Inputs 655 and 613 supply stored foreground colour data UCFO and input colour data CIN respectively to the first and second inputs 854 and 856 of the second multiplexer 842, whose single 24-bit data output 858 forms the output 660 which carries the new background colour data CBI. The multiplexer 842 operates so that CBI equals CIN when signal WEF is low and CBI equals UCFO when signal WEF is high.
The colour input 613 (CIN) is also connected directly to the output 656, which carries the new foreground colour data CFI. The mixing value input 615 (MIN) is connected directly to the new mixing value output 658 (MI) and also to a first input 860 of a third digital comparator 862, the second input 864 of which is connected to input 675 which receives the stored mixing value UMO read from the RAM 650. In this embodiment, mixing values are 4-bit numbers and 100 per cent weighting fraction is represented by the mixing value fifteen (1111 binary). The comparator 862 can thus be constructed out of a single 7485 4-bit comparator chip. An output 866 of the comparator 862 is connected to a second and final input of the AND gate 832 and signals when high that the input mixing value MIN is greater than the stored value UMO.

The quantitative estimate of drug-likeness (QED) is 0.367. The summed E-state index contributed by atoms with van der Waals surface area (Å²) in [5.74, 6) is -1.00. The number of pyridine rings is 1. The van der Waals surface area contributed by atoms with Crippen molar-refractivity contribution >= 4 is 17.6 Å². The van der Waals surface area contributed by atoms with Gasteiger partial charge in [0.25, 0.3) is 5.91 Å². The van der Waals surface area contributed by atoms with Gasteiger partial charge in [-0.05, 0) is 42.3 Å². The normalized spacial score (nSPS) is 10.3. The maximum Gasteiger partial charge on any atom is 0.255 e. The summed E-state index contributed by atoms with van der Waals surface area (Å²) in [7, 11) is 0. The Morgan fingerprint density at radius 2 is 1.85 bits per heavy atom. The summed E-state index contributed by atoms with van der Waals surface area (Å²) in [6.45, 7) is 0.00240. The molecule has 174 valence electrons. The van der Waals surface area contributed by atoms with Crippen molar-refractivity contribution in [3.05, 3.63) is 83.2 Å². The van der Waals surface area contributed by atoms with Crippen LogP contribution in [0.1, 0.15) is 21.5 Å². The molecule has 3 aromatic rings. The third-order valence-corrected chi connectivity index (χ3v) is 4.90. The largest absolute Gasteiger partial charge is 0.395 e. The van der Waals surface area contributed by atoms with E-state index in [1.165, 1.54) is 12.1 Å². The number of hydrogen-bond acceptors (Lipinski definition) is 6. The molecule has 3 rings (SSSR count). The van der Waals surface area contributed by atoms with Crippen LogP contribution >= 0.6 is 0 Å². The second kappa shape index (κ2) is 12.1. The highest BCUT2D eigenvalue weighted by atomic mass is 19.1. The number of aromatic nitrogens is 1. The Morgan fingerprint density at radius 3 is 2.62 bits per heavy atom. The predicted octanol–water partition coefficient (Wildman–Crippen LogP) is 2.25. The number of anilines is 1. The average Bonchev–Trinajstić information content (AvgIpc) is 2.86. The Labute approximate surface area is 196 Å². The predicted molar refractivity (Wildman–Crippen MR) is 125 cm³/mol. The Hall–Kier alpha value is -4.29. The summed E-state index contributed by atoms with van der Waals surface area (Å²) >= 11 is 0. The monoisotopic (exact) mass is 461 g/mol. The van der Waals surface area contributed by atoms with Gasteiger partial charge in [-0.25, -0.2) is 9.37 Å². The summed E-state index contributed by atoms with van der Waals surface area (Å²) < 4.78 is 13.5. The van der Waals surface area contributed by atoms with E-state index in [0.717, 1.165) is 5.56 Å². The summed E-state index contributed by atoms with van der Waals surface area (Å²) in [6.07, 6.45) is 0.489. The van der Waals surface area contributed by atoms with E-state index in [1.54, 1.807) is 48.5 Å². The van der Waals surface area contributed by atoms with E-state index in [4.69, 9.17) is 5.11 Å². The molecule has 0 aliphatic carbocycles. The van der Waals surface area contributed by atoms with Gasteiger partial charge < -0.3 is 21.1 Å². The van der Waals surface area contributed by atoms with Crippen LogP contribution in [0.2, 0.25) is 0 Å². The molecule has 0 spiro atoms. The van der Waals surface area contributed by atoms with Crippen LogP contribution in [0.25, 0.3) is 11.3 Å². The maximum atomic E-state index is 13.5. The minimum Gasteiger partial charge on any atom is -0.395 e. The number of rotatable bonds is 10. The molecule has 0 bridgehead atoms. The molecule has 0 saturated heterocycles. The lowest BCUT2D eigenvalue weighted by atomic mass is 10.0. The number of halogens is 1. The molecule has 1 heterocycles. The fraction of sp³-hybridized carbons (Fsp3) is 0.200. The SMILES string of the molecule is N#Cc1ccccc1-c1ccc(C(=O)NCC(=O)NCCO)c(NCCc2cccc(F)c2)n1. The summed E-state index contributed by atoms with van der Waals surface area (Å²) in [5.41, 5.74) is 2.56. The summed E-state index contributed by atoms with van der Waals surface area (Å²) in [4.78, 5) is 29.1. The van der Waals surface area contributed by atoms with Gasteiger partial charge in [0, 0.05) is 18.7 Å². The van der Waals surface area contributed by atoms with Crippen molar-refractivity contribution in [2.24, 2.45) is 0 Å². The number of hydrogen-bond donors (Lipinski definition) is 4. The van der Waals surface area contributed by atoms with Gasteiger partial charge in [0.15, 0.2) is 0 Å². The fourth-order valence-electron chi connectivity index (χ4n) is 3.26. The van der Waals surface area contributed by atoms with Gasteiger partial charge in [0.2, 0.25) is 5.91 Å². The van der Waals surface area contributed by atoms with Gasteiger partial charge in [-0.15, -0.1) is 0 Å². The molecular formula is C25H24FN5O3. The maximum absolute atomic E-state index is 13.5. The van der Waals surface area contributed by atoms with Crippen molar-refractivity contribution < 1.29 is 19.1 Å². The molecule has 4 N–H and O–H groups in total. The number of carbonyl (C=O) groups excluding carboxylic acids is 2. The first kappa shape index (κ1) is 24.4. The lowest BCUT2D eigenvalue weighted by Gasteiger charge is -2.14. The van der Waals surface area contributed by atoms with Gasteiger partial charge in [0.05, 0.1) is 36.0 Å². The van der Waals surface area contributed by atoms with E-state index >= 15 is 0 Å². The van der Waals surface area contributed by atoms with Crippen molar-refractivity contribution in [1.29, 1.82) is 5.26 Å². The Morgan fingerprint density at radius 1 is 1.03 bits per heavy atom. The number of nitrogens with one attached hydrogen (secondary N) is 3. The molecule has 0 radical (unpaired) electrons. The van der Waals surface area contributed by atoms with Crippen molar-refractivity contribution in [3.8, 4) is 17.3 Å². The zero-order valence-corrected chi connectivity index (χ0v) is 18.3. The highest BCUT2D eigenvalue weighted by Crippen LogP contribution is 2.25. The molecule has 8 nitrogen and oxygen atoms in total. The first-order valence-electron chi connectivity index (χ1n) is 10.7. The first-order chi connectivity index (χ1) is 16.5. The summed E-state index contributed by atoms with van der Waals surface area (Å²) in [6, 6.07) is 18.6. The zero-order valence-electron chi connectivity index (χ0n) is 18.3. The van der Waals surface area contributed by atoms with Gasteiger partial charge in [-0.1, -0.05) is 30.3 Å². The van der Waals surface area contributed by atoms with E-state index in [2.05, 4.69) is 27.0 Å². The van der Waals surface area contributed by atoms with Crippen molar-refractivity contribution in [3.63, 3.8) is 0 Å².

In operation, when supplied with input values UADD (corresponding to pixel address X,Y), CIN, ZIN, MIN for the pixel (X,Y), the apparatus of FIG. 8 performs a method corresponding closely to that described hereinbefore with reference to FIG. 4. The comparison step 404 is performed by the second comparator 812 and the comparison steps 408 and 428 are performed by the first comparator 804. If ZIN>ZB>ZF then both write-enable signals WEB and WEF are low and no modification of the contents of the RAMs 622/624 can result, corresponding to the performance of section AA' of the flow charts of FIGS. 3 and 4. If ZB>ZIN>ZF, then WEF=0 but WEB=1 and the data ZIN and CIN are written into the background depth RAM 626 and background colour RAM 652 respectively, at the address UADD, effectively performing the section BB' of the flow charts.